Addressing Rising Food Prices and Climate Change: World Environment Day focuses on Land Restoration

Over the past few years, there has been a significant increase in food costs and growing concerns regarding the welfare of food producers, which have emerged as urgent worldwide matters. The increased expenses are influenced by other reasons, including as geopolitical tensions, the COVID-19 epidemic, and the escalating impact of climate change. Nevertheless, the most significant perils to cattle and crops on a global scale are drought and land degradation, which are worsened by climate change.

The focus of this year’s World Environment Day is to tackle land degradation, drought, and desertification, with the goal of attaining immediate social, economic, and environmental advantages. Land degradation and drought have a significant impact on a total of 3.2 billion individuals worldwide, encompassing populations in East Africa, India, the Amazon basin, substantial portions of the United States, Europe, China, and Australia. Over the course of the next 25 years, land degradation has the potential to decrease agricultural productivity by 12%, increase food costs by nearly 30%, and decrease the average family income by 20% as a result of climate change.

Postponing measures to address climate change and the loss of biodiversity leads to a harmful cycle: the deterioration of soils makes agriculture more difficult and less financially viable, necessitating further reliance on subsidies and chemicals. This leads to a decrease in the nutritional value of food and worsens the triple global catastrophe of climate change, biodiversity loss, and pollution.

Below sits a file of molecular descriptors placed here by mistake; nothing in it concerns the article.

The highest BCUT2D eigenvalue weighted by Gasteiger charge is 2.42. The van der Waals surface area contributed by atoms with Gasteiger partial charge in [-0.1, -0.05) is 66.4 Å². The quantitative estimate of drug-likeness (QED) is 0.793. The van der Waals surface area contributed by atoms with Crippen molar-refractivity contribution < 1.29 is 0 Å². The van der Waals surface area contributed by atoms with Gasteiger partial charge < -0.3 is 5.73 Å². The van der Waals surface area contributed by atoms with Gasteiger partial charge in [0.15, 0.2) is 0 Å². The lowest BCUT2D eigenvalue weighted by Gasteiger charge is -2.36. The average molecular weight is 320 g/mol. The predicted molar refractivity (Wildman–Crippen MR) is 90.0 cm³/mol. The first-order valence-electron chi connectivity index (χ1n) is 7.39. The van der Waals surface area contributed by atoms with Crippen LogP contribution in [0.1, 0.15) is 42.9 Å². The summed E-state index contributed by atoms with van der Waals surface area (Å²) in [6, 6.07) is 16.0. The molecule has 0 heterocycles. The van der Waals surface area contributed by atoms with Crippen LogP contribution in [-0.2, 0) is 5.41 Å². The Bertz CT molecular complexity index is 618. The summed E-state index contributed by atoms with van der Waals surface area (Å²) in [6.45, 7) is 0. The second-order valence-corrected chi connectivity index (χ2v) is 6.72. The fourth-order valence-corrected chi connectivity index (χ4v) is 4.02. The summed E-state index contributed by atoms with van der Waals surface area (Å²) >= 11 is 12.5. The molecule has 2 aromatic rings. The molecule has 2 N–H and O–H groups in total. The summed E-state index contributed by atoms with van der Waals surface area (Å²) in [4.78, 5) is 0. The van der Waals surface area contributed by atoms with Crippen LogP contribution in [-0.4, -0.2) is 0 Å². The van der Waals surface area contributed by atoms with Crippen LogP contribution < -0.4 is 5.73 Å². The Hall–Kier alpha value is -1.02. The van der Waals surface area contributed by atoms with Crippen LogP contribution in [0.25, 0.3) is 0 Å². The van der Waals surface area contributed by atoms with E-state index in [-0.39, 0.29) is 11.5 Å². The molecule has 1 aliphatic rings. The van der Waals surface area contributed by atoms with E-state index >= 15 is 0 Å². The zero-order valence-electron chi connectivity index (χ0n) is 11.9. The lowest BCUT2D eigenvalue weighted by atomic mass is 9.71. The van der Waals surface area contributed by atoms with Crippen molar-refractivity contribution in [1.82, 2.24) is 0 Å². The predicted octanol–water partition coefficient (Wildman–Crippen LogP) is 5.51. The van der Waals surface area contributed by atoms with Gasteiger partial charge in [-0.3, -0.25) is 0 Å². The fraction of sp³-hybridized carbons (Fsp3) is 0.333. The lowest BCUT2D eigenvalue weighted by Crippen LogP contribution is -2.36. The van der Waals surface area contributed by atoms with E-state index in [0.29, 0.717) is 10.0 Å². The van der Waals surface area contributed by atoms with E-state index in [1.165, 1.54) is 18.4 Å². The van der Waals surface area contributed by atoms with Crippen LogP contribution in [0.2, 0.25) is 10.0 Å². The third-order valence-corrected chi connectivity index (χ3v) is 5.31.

The key is in rejuvenating the natural environment. Efforts to revive and rehabilitate deteriorated agricultural lands, woodlands, grasslands, wetlands, and urban areas have shown to be effective, resulting in the conversion of large expanses into cultivable land and the generation of numerous employment opportunities. This phenomenon is occurring in regions such as the Mediterranean, Africa, South and East Asia, as well as in Small Island Developing States like Vanuatu. Efforts to restore areas such as the Central American corridor have enabled regions that previously relied on help to become self-sufficient.

Enlarging these measures yields advantages for the environment, individuals, and economies. Based on the findings of the United Nations Environment Programme, taking action is six times less expensive than not taking any action. 50% of the global gross domestic product (GDP) relies on the natural environment, and each dollar invested in restoration in the United States yields economic benefits of up to $30. Member nations of the United Nations have committed to the restoration of 1 billion hectares of land, 300,000 km of rivers, and 350 million hectares of wetlands. This initiative aims to enhance food security and achieve climate-related objectives.

Saudi Arabia will be the host country for the 2024 World Environment Day as well as the largest-ever United Nations conference on land and drought. The conference will specifically address topics such as land restoration, desertification, and drought resilience. This endeavour is of utmost importance for the Middle East, since 75% of cultivable land is impacted by degradation, and the entire population will confront water scarcity by 2050.

World Environment Day, which takes place on June 5th, promotes collective action among individuals. Engage in event planning or participation, integrate environmental objectives into your business operations, and take into account climate and nature policy while casting your vote. The genuine issues of the cost-of-living problem and the difficulties encountered by farmers can be effectively addressed by implementing a solution: the restoration of land and ecosystems to establish a sustainable food system, promote a healthy environment, increase incomes, and ensure a stable climate.